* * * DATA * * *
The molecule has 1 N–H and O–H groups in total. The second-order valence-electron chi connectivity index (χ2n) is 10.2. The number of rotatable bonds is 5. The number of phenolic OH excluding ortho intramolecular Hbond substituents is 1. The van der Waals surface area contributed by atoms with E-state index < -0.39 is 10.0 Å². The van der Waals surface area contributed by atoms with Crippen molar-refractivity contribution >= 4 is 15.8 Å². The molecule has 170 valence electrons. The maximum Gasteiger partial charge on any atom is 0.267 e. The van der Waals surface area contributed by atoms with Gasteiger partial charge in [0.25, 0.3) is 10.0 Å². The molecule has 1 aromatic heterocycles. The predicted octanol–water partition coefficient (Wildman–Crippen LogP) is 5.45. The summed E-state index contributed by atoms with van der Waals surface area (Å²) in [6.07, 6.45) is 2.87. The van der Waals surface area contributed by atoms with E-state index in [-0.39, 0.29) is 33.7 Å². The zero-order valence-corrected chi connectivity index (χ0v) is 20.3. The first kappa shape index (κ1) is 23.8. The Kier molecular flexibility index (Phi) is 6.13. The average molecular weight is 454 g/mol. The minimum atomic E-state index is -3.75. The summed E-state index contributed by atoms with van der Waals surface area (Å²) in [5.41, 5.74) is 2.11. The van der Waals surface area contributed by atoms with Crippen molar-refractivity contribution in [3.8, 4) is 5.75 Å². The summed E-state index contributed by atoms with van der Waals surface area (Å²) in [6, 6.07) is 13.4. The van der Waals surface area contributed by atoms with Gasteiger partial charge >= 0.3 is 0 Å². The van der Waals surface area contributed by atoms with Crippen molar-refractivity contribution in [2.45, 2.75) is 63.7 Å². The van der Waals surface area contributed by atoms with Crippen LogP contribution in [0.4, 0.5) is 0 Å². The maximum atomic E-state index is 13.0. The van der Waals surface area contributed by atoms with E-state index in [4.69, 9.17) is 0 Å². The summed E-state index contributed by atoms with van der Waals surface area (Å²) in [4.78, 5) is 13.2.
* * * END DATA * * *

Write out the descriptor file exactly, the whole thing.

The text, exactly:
The molecule has 1 N–H and O–H groups in total. The second-order valence-electron chi connectivity index (χ2n) is 10.2. The number of rotatable bonds is 5. The number of phenolic OH excluding ortho intramolecular Hbond substituents is 1. The van der Waals surface area contributed by atoms with E-state index < -0.39 is 10.0 Å². The van der Waals surface area contributed by atoms with Crippen molar-refractivity contribution >= 4 is 15.8 Å². The molecule has 170 valence electrons. The maximum Gasteiger partial charge on any atom is 0.267 e. The van der Waals surface area contributed by atoms with Gasteiger partial charge in [0.25, 0.3) is 10.0 Å². The molecule has 1 aromatic heterocycles. The predicted octanol–water partition coefficient (Wildman–Crippen LogP) is 5.45. The summed E-state index contributed by atoms with van der Waals surface area (Å²) in [6.07, 6.45) is 2.87. The van der Waals surface area contributed by atoms with E-state index in [-0.39, 0.29) is 33.7 Å². The zero-order valence-corrected chi connectivity index (χ0v) is 20.3. The first kappa shape index (κ1) is 23.8. The Kier molecular flexibility index (Phi) is 6.13. The average molecular weight is 454 g/mol. The minimum atomic E-state index is -3.75. The summed E-state index contributed by atoms with van der Waals surface area (Å²) in [5.41, 5.74) is 2.11. The van der Waals surface area contributed by atoms with Crippen molar-refractivity contribution in [3.8, 4) is 5.75 Å². The summed E-state index contributed by atoms with van der Waals surface area (Å²) in [6, 6.07) is 13.4. The van der Waals surface area contributed by atoms with Gasteiger partial charge >= 0.3 is 0 Å². The van der Waals surface area contributed by atoms with Crippen molar-refractivity contribution in [2.45, 2.75) is 63.7 Å². The van der Waals surface area contributed by atoms with Crippen LogP contribution in [0.4, 0.5) is 0 Å². The maximum atomic E-state index is 13.0. The van der Waals surface area contributed by atoms with E-state index in [4.69, 9.17) is 0 Å². The summed E-state index contributed by atoms with van der Waals surface area (Å²) in [4.78, 5) is 13.2.